‘The Bear’: Theater of the Absent

As autumn rounds the corner, I find myself looking for literature to gear me up for cool weather, thick sweaters and cozy environments. Unfortunately, there are few plays that create that atmosphere. Instead, theater that reminds me of fall tends to focus on the macabre. Beautiful fall colors are a result of death, after all.

One literary device that has always fascinated me is when the absence of someone sparks a story. Anton Chekhov’s one-act black comedy The Bear is a great example of how the absence of a character can create the world of the play and drive its action, and even more interestingly, how a character can be present without a presence. 

The Bear opens with the young widow Popova mourning her late husband, Nicolai. Popova has declared that she shall never again leave the house and will wear widows’ weeds – black mourning garments – for the rest of her days to show Nicolai how faithful she is to him. 

We soon learn, however, that Popova’s dedication to Nicolai comes not from love, but from anger: Nicolai had been an unfaithful abuser while he was alive, and Popova is steadfast in her spite.

Enter Smirnov, a smarmy, misogynistic landowner who has come to collect a large debt that Nicolai owed him. Smirnov must pay the mortgage on his home the next day, so he’s determined to collect this debt by dawn. Unfortunately for Smirnov, Popova doesn’t have the money on hand, and she tells him it will take two days before she can settle the debt.

Both are unwavering in their stubbornness, and thus we watch the two characters lock horns during the course of the play.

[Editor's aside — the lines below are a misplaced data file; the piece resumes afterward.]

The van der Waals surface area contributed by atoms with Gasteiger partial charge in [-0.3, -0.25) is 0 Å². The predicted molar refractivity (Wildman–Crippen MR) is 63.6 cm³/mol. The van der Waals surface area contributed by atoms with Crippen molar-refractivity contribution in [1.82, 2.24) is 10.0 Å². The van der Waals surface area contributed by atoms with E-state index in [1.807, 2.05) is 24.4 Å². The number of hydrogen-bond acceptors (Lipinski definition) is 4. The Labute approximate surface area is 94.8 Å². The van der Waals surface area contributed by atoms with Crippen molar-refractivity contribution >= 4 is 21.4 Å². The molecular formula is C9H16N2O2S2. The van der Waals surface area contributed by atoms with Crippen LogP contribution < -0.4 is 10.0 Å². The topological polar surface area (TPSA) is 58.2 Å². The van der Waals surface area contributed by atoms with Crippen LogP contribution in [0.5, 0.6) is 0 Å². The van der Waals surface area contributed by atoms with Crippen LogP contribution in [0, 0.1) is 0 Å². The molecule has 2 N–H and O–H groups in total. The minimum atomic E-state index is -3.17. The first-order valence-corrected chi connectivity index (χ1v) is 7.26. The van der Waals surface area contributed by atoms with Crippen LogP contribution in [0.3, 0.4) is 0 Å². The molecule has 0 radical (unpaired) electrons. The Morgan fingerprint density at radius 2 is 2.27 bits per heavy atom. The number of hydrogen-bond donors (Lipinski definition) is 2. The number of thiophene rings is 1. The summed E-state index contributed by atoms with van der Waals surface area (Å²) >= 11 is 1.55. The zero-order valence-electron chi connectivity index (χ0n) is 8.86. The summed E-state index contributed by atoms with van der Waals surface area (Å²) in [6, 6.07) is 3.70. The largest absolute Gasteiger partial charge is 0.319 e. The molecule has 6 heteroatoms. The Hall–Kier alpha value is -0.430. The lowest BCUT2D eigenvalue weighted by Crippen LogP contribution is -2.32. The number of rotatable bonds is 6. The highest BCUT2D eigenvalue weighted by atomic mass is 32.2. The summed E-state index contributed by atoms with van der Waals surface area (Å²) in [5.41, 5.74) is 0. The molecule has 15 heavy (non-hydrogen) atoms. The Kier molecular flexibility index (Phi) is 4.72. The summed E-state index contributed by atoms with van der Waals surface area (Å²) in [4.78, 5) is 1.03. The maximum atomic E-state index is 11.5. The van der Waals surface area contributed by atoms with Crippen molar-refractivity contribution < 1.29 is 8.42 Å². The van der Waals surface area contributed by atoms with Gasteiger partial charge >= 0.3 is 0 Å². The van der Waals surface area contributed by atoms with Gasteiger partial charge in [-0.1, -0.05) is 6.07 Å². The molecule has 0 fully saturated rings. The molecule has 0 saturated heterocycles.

The Bear excels in subverting expectations. It turns almost every idea it introduces upside down by the end of the piece: Popova will mourn her husband for the rest of her life out of spite. Smirnov hates women because none have loved him. The two have vowed never to love again, but I think you can guess what happens next. 

My favorite subversion comes near the end, when Popova is so full of anger that she grabs Nicolai’s pistols and challenges Smirnov to a duel so they can settle things as men would – but she’s never fired a gun before, so she asks Smirnov to teach her how.

The Bear is written for a cast of just three performers, one of whom spends the majority of the performance offstage. There are few stage directions in the original text, which leaves a lot of room for interpretation, but the few details that are included are important. 

The play begins with Popova looking at a photograph of her late husband, and it remains on stage for the entirety of the play. Not only has Nicolai left both Popova and Smirnov to contend with life-altering circumstances – her commitment to lifelong mourning, and his home and livelihood on the line – but Nicolai’s visage also looms over the action the entire time and represents the absent character who serves as the impetus for the play’s progression.

The widow and the debt collector are the stars of the show, but Nicolai is the most important character in the play, despite never setting foot on stage.